Latino USA chronicles how Latinos are living, shaping and changing America, with in-depth reporting and candid conversations.
Today, Latino students make up 25 percent of public school students in the United States. On this episode—two stories about two similar-but-different public schools, and the challenges Latino kids face when they get up in the morning and put on their backpacks. We visit a elementary school in the South where 98 percent of the students are Latino. Then, the story of what happened at an Oakland high school when an influx of undocumented students stirred up a debate over how much a city is responsible for an international problem.
This week, stories about keeping it together when it feels like we're about to come apart. We visit Fremont, Nebraska, where tensions over immigrants moving in erupted into a battle over a city housing ordinance. Author and Chicana feminist Ana Castillo talks about reckoning with her son's crime and incarceration. And Instagram celebrity Arthur Renowitzky, who was shot in a robbery, talks about learning to walk again and finding a purpose in life.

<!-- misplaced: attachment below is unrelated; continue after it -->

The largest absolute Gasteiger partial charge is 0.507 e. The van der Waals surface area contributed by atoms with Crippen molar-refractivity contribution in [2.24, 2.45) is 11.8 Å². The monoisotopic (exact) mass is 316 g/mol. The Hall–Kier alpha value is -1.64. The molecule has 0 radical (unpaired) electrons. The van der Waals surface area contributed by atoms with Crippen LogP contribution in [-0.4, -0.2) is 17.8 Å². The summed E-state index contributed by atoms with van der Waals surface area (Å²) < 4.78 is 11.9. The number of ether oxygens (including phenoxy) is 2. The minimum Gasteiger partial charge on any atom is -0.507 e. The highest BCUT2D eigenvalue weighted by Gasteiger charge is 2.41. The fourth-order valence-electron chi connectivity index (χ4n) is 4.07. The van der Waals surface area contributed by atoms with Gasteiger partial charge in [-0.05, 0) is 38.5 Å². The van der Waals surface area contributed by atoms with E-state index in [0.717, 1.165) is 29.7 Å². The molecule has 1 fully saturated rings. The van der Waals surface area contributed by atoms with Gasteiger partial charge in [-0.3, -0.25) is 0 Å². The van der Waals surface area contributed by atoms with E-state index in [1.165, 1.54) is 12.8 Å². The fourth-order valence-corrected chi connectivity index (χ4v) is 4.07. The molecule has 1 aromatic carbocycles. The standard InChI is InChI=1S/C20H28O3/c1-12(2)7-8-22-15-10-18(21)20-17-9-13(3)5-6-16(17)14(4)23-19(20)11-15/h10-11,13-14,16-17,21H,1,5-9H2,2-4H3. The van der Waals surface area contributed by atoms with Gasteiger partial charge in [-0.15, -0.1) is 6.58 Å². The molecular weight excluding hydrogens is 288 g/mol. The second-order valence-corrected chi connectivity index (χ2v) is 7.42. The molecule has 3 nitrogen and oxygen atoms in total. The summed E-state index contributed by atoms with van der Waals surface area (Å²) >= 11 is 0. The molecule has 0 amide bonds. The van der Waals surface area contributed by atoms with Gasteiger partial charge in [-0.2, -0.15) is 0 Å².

This week on Latino USA we talk about the aftermath. What happens after one incident changes everything? Two years ago 43 indigenous students mysteriously disappeared while on their way to protest in Mexico City. Their families have been demanding justice and to see their sons or their bodies. We talk with Julissa Arce, an undocumented immigrant, who hid her status for years while working as a Goldman Sachs executive. Finally, we hear about the case of a Salvadoran woman offered a U visa in exchange for cooperation with police in a criminal investigation.
Latino USA takes a deep dive into one of the most iconic Latinx traditions: La Quinceañera. We follow the journey of one quinceañera Hailey Alexis from Whittier, California as she plans for the big day. We meet the self-proclaimed "quince lord" - a videographer, family friends who are debating whether they will have one for their daughter, and attend one of the biggest Quince Expos on the East Coast. And throughout the process we explore how the quinceañera is seen as a status symbol, a form of female empowerment, a statement about Latinx identity and also just a really fun party.
A Latino History of Hip Hop, Part two, focusing on the late 80s through today. This time, a focus on how Latinos fared as rap music became bigger than hip-hop culture. Featuring Mellow Man Ace, Bobbito Garcia, a look at Big Pun, and more.
For the first part of a two-part series on how Latinos have influenced hip-hop Latino USA producers Daisy Rosario and Marlon Bishop learn about the early years by talking to legends like Devastating Tito, Lee Quiñones, and Charlie Chase. They break down the four elements of hip-hop: MCing, DJing, graffiti, and break dancing and explore how New York City made it all possible.